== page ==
How to use antiracism as a framework for diversity, equity and inclusion

How to use antiracism as a framework for diversity, equity and inclusion

Lybra Clemons

Over the past 15 years, diversity, equity and inclusion (DEI) has evolved slowly from a ‘nice-to-have’ function of human resources to a rising company-wide priority.

Then in June 2020, the global groundswell as a result of the Black Lives Matter protests caused businesses to re-examine their priorities. Suddenly demand for DEI leaders was at an all-time high and it appeared as though we might be on the precipice of real change.   

Today, however, while we’ve seen some pockets of innovation here and there, the world of corporate DEI continues to do the same thing over and over, expecting a different set of outcomes. 

So it’s time for a new approach to corporate diversity, equity and inclusion.

At my company Twilio, that means applying antiracism as a lens to reimagine and deepen our DEI strategy. 

Why antiracism and what does it mean? 

Ibram X. Kendi, author of ‘How to Be an Antiracist,’ put it best: “Being antiracist results from a conscious decision to make frequent, consistent, equitable choices daily. These choices require ongoing self-awareness and self-reflection as we move through life … Being racist or antiracist is not about who you are; it is about what you do.” 

Though the term ‘antiracism’ is most widely used in the United States and specifically refers to race, it speaks to something universal: the necessity of ongoing and conscious action to challenge and redistribute power and move toward equity.

In my business, we are educating our team on how the principles of antiracism, which extends to anti-oppression and anti-bias, serve all communities and address all forms of oppression. In Australia, this would include preventing discrimination, and improving equality across gender, ethnicity, colour, sexual orientation, age and disability. Across the company, we are also embracing deep, practical shifts that will allow us to embed antiracism in how we operate and hopefully inspire other companies to do the same.

Below are the three shifts that have made the biggest impact to our work so far:

1. Ensuring DEI is seen as a business priority, not a side hustle

The most impactful way to prioritise DEI and enable antiracism is to structure your company accordingly.

Give your DEI leader a seat at the executive table. Have your chief diversity officer report directly to the CEO, so that all business decisions are made with an equity lens.

Such moves can help DEI from being siloed as just part of the HR, Communications or People team (though alignment with People team strategy is critical). DEI must be seen as a vital, company-wide strategy. This creates the infrastructure for antiracism to be practiced throughout the organisation as a framework for DEI allowing us to embed antiracism in our yearly business objectives and our culture.

We’ve incorporated the idea of antiracism – Be Antiracist – into our refreshed corporate values so that it can thrive as a top-down, bottom-up initiative.

As Dr. Kendi wrote, antiracism is about making “frequent, consistent, equitable choices daily.” These choices won’t result in change overnight, but backed by the right structure and given time, they lay the foundation for change.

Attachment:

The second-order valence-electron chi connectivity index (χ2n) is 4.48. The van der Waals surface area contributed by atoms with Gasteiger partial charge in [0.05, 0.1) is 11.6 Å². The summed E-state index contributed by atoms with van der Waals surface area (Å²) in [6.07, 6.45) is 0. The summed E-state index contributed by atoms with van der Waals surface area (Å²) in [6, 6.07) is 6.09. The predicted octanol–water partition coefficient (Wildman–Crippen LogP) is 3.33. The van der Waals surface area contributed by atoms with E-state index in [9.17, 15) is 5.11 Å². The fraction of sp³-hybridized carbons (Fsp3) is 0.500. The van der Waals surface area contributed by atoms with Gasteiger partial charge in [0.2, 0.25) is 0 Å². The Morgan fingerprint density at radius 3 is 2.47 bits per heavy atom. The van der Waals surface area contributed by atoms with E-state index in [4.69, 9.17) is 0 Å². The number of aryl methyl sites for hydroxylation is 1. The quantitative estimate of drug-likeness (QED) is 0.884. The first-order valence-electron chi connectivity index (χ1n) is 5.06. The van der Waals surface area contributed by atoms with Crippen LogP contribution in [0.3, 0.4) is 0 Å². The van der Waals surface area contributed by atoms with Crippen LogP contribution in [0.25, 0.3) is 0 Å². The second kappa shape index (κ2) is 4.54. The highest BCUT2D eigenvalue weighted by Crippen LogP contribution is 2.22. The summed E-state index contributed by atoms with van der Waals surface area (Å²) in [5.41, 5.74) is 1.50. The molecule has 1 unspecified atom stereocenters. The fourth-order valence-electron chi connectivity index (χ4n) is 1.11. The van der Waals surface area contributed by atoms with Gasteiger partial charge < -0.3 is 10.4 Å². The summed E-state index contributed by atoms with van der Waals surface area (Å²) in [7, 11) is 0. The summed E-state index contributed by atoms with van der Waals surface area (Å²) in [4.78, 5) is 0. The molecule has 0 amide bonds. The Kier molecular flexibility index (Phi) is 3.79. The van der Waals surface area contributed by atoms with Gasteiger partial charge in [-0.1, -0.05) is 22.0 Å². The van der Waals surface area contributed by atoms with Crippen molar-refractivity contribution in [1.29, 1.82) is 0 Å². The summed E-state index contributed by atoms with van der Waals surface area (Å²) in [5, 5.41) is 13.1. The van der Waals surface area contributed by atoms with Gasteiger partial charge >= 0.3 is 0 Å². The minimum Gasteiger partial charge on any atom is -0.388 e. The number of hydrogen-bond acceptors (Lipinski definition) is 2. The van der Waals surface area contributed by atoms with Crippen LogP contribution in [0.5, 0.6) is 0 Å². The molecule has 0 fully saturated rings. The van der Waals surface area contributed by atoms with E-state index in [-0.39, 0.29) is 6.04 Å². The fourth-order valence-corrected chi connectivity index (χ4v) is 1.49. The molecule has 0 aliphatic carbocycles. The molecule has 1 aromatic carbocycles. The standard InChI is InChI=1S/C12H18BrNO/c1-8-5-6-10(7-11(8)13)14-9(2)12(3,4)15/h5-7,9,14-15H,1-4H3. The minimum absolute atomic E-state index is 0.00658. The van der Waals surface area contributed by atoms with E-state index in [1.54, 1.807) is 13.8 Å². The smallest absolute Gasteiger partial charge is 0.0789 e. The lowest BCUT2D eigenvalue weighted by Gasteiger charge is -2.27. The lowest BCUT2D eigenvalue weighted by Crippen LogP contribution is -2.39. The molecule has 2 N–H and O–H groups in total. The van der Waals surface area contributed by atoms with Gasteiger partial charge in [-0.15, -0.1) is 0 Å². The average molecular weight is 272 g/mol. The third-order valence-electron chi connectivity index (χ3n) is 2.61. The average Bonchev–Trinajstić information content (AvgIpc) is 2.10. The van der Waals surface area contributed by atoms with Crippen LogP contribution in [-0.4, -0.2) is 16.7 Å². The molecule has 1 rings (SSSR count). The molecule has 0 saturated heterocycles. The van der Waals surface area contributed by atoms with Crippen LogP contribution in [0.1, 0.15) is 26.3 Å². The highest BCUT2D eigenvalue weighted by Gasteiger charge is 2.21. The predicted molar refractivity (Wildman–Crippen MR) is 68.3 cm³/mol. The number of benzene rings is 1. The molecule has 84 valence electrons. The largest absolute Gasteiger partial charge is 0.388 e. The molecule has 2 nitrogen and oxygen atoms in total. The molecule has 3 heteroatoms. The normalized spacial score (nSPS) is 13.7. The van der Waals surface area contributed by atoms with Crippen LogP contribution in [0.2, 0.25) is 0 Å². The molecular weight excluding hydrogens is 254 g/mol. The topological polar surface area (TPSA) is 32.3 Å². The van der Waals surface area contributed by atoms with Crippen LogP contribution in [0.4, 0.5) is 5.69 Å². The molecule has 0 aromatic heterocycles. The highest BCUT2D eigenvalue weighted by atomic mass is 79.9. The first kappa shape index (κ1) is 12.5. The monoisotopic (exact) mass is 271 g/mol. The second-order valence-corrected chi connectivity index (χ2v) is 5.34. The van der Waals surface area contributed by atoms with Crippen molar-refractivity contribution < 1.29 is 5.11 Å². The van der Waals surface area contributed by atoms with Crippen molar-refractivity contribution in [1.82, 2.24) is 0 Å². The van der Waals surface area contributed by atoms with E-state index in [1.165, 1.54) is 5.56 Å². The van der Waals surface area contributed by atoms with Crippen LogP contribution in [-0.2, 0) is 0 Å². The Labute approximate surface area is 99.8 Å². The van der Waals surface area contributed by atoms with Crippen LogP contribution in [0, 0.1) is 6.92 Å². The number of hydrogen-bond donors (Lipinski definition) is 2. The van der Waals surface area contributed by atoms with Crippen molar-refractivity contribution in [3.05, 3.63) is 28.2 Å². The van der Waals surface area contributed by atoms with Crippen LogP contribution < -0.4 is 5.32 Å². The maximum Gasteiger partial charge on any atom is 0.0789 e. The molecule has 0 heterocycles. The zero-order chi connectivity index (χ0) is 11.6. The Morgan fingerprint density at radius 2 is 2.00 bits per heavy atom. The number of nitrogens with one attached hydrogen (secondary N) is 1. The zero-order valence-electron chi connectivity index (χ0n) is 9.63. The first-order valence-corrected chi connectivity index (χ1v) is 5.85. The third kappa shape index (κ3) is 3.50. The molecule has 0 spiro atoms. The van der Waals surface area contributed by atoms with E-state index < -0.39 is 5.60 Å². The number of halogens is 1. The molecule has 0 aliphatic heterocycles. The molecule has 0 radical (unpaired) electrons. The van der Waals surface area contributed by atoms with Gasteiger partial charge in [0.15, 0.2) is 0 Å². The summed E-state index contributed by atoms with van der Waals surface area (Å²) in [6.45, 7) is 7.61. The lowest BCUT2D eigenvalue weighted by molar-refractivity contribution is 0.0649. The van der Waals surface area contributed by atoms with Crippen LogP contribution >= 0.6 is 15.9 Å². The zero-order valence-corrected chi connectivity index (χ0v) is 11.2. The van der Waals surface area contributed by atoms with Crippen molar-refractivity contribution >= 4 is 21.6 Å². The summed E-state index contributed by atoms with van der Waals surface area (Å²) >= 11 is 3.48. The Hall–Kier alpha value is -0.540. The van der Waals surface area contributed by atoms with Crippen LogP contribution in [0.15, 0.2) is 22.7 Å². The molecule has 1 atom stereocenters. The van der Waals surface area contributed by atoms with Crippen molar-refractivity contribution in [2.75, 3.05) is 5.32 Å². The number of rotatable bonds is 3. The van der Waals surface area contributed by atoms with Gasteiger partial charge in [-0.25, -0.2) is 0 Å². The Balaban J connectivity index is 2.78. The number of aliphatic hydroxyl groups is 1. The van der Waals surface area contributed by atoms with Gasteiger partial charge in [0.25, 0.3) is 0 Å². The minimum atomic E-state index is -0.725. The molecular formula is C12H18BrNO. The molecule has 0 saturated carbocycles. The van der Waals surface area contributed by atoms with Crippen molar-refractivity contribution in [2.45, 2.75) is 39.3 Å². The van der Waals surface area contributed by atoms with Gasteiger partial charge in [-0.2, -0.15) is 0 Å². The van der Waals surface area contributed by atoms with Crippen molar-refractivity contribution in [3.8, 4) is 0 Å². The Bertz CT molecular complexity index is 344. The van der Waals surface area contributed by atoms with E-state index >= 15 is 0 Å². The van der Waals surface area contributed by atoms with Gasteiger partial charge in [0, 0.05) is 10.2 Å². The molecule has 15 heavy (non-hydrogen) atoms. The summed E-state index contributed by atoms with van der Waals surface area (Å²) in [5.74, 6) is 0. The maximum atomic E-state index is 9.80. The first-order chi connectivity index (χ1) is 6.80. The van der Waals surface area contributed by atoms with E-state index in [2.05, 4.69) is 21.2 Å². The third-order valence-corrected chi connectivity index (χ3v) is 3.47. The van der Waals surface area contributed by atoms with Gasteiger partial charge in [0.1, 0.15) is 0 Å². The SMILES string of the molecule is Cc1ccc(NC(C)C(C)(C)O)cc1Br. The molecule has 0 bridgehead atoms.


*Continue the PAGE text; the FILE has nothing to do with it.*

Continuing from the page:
2. Moving beyond representation. 

In the 2010s, corporate DEI hinged almost entirely on representational headcount data as a measure of ‘success.’

Today, we are broadening that focus to evaluate all stages of the employee lifecycle. Equity in action, not just equal headcount.

Day-to-day, when making decisions about our office and team locations, company-wide security policies or our approach to hybrid work; we apply an antiracist lens to promote as much equity as possible. These decisions impact our policies, which impact our employees, which ultimately impact how we deliver our best work for our customers. Of course, representation is important (especially at leadership levels), but real progress requires that we measure more than headcount quotas or moment-in-time data targets.

And now, speaking of data… 

3. Use data to move, not prove. 

Data should be used to help make decisions and evolve policies and practices, rather than as a means to pat ourselves on the back. Instead of reporting on what we did well, we used data to spotlight areas of opportunity that can or should be addressed.

For example, a consistent dip in promotion rates of women of colour would be a jumping-off point to look at manager effectiveness scores across women, and to re-evaluate promotion rates among that group. Those insights should then inform next steps toward a solution, whether that’s broadening leadership programs to support women of colour, or bolstering efforts to address a career advancement gap. 

The path forward 

When it comes to building an antiracist company, the best advice I can leave you with is to prepare for the long haul.

This is about ongoing action and education, and it starts with the individual. It will take time and patience to push through growth and change. 

The playbook is being written as we speak, and we know there will be a lot of lessons learned in our journey forward. But in the spirit of constant, conscious action, we want to share what’s been working at Twilio as we look to shake up the old approach and build a new paradigm for corporate DEI. 

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